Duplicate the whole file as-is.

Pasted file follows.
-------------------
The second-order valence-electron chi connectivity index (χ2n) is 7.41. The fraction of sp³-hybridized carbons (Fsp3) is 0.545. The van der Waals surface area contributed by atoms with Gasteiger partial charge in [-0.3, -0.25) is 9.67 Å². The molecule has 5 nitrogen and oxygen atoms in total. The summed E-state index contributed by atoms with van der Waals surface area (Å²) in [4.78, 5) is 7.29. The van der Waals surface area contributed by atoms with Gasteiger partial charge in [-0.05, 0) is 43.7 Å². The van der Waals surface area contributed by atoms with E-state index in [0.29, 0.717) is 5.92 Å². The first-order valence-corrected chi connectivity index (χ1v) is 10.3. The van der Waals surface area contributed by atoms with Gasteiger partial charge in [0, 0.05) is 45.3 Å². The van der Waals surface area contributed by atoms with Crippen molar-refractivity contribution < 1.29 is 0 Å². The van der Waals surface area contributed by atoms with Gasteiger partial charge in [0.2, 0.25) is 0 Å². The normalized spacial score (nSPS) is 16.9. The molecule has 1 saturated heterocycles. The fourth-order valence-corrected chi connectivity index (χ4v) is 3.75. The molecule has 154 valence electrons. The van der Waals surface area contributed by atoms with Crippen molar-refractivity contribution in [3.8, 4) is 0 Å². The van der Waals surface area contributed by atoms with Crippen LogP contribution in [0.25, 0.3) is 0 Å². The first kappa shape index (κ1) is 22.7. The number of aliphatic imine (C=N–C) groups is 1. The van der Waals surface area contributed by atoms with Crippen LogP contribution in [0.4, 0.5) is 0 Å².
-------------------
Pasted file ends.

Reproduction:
The second-order valence-electron chi connectivity index (χ2n) is 7.41. The fraction of sp³-hybridized carbons (Fsp3) is 0.545. The van der Waals surface area contributed by atoms with Gasteiger partial charge in [-0.3, -0.25) is 9.67 Å². The molecule has 5 nitrogen and oxygen atoms in total. The summed E-state index contributed by atoms with van der Waals surface area (Å²) in [4.78, 5) is 7.29. The van der Waals surface area contributed by atoms with Gasteiger partial charge in [-0.05, 0) is 43.7 Å². The van der Waals surface area contributed by atoms with E-state index in [0.29, 0.717) is 5.92 Å². The first-order valence-corrected chi connectivity index (χ1v) is 10.3. The van der Waals surface area contributed by atoms with Gasteiger partial charge in [0, 0.05) is 45.3 Å². The van der Waals surface area contributed by atoms with Crippen molar-refractivity contribution < 1.29 is 0 Å². The van der Waals surface area contributed by atoms with Gasteiger partial charge in [0.2, 0.25) is 0 Å². The normalized spacial score (nSPS) is 16.9. The molecule has 1 saturated heterocycles. The fourth-order valence-corrected chi connectivity index (χ4v) is 3.75. The molecule has 154 valence electrons. The van der Waals surface area contributed by atoms with Crippen molar-refractivity contribution in [3.8, 4) is 0 Å². The van der Waals surface area contributed by atoms with Crippen LogP contribution in [0.25, 0.3) is 0 Å². The first kappa shape index (κ1) is 22.7. The number of aliphatic imine (C=N–C) groups is 1. The van der Waals surface area contributed by atoms with Crippen LogP contribution in [0.4, 0.5) is 0 Å².